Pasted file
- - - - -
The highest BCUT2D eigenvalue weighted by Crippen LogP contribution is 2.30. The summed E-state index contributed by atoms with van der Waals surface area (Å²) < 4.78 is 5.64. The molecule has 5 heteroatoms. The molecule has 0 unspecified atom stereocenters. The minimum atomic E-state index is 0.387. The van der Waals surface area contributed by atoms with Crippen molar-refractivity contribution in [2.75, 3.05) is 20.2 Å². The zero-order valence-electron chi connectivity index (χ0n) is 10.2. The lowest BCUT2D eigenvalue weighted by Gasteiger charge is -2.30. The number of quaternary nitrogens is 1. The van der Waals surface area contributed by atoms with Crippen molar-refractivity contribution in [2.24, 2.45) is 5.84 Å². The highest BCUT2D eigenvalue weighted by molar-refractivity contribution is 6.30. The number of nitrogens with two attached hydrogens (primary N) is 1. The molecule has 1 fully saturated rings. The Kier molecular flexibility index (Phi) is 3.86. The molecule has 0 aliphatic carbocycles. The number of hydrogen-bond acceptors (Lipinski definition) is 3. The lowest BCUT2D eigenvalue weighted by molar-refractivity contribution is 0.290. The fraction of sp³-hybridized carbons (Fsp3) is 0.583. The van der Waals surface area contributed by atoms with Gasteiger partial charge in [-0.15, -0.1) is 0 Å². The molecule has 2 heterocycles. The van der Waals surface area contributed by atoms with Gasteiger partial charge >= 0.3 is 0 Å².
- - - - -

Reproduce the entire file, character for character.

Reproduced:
The highest BCUT2D eigenvalue weighted by Crippen LogP contribution is 2.30. The summed E-state index contributed by atoms with van der Waals surface area (Å²) < 4.78 is 5.64. The molecule has 5 heteroatoms. The molecule has 0 unspecified atom stereocenters. The minimum atomic E-state index is 0.387. The van der Waals surface area contributed by atoms with Crippen molar-refractivity contribution in [2.75, 3.05) is 20.2 Å². The zero-order valence-electron chi connectivity index (χ0n) is 10.2. The lowest BCUT2D eigenvalue weighted by Gasteiger charge is -2.30. The number of quaternary nitrogens is 1. The van der Waals surface area contributed by atoms with Crippen molar-refractivity contribution in [2.24, 2.45) is 5.84 Å². The highest BCUT2D eigenvalue weighted by molar-refractivity contribution is 6.30. The number of nitrogens with two attached hydrogens (primary N) is 1. The molecule has 1 fully saturated rings. The Kier molecular flexibility index (Phi) is 3.86. The molecule has 0 aliphatic carbocycles. The number of hydrogen-bond acceptors (Lipinski definition) is 3. The lowest BCUT2D eigenvalue weighted by molar-refractivity contribution is 0.290. The fraction of sp³-hybridized carbons (Fsp3) is 0.583. The van der Waals surface area contributed by atoms with Gasteiger partial charge in [-0.15, -0.1) is 0 Å². The molecule has 2 heterocycles. The van der Waals surface area contributed by atoms with Gasteiger partial charge >= 0.3 is 0 Å².